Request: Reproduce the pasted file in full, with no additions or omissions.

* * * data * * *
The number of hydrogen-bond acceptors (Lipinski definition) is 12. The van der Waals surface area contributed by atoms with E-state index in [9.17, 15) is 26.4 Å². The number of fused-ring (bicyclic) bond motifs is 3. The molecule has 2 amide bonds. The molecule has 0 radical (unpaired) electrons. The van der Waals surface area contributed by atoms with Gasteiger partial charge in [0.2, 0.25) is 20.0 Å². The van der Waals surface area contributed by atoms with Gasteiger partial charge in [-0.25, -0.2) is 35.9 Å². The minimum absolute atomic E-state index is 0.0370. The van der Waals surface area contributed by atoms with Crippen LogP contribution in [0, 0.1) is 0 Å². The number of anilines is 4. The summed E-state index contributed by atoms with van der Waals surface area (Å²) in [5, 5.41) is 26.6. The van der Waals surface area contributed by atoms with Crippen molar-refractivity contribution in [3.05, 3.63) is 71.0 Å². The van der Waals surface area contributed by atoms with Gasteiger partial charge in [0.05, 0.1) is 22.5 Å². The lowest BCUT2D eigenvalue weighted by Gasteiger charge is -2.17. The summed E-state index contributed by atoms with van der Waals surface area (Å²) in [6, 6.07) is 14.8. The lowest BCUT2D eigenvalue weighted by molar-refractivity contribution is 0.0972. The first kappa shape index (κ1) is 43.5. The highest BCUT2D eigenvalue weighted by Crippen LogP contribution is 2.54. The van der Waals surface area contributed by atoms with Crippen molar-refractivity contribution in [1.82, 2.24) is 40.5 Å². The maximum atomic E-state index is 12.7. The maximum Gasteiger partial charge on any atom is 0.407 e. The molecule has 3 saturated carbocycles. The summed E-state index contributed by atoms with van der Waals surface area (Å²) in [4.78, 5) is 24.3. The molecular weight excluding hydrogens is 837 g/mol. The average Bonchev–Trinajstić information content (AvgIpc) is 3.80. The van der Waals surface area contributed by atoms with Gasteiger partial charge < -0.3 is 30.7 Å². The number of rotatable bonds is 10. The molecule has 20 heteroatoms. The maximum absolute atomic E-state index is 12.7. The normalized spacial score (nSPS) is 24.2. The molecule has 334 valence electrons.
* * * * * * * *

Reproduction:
The number of hydrogen-bond acceptors (Lipinski definition) is 12. The van der Waals surface area contributed by atoms with E-state index in [9.17, 15) is 26.4 Å². The number of fused-ring (bicyclic) bond motifs is 3. The molecule has 2 amide bonds. The molecule has 0 radical (unpaired) electrons. The van der Waals surface area contributed by atoms with Gasteiger partial charge in [0.2, 0.25) is 20.0 Å². The van der Waals surface area contributed by atoms with Gasteiger partial charge in [-0.25, -0.2) is 35.9 Å². The minimum absolute atomic E-state index is 0.0370. The van der Waals surface area contributed by atoms with Crippen LogP contribution in [0, 0.1) is 0 Å². The number of anilines is 4. The summed E-state index contributed by atoms with van der Waals surface area (Å²) in [5, 5.41) is 26.6. The van der Waals surface area contributed by atoms with Crippen molar-refractivity contribution in [3.05, 3.63) is 71.0 Å². The van der Waals surface area contributed by atoms with Gasteiger partial charge in [0.05, 0.1) is 22.5 Å². The lowest BCUT2D eigenvalue weighted by Gasteiger charge is -2.17. The summed E-state index contributed by atoms with van der Waals surface area (Å²) in [6, 6.07) is 14.8. The lowest BCUT2D eigenvalue weighted by molar-refractivity contribution is 0.0972. The first kappa shape index (κ1) is 43.5. The highest BCUT2D eigenvalue weighted by Crippen LogP contribution is 2.54. The van der Waals surface area contributed by atoms with Crippen molar-refractivity contribution in [1.82, 2.24) is 40.5 Å². The maximum atomic E-state index is 12.7. The maximum Gasteiger partial charge on any atom is 0.407 e. The molecule has 3 saturated carbocycles. The summed E-state index contributed by atoms with van der Waals surface area (Å²) in [4.78, 5) is 24.3. The molecular weight excluding hydrogens is 837 g/mol. The average Bonchev–Trinajstić information content (AvgIpc) is 3.80. The van der Waals surface area contributed by atoms with Gasteiger partial charge < -0.3 is 30.7 Å². The number of rotatable bonds is 10. The molecule has 20 heteroatoms. The maximum absolute atomic E-state index is 12.7. The normalized spacial score (nSPS) is 24.2. The molecule has 334 valence electrons.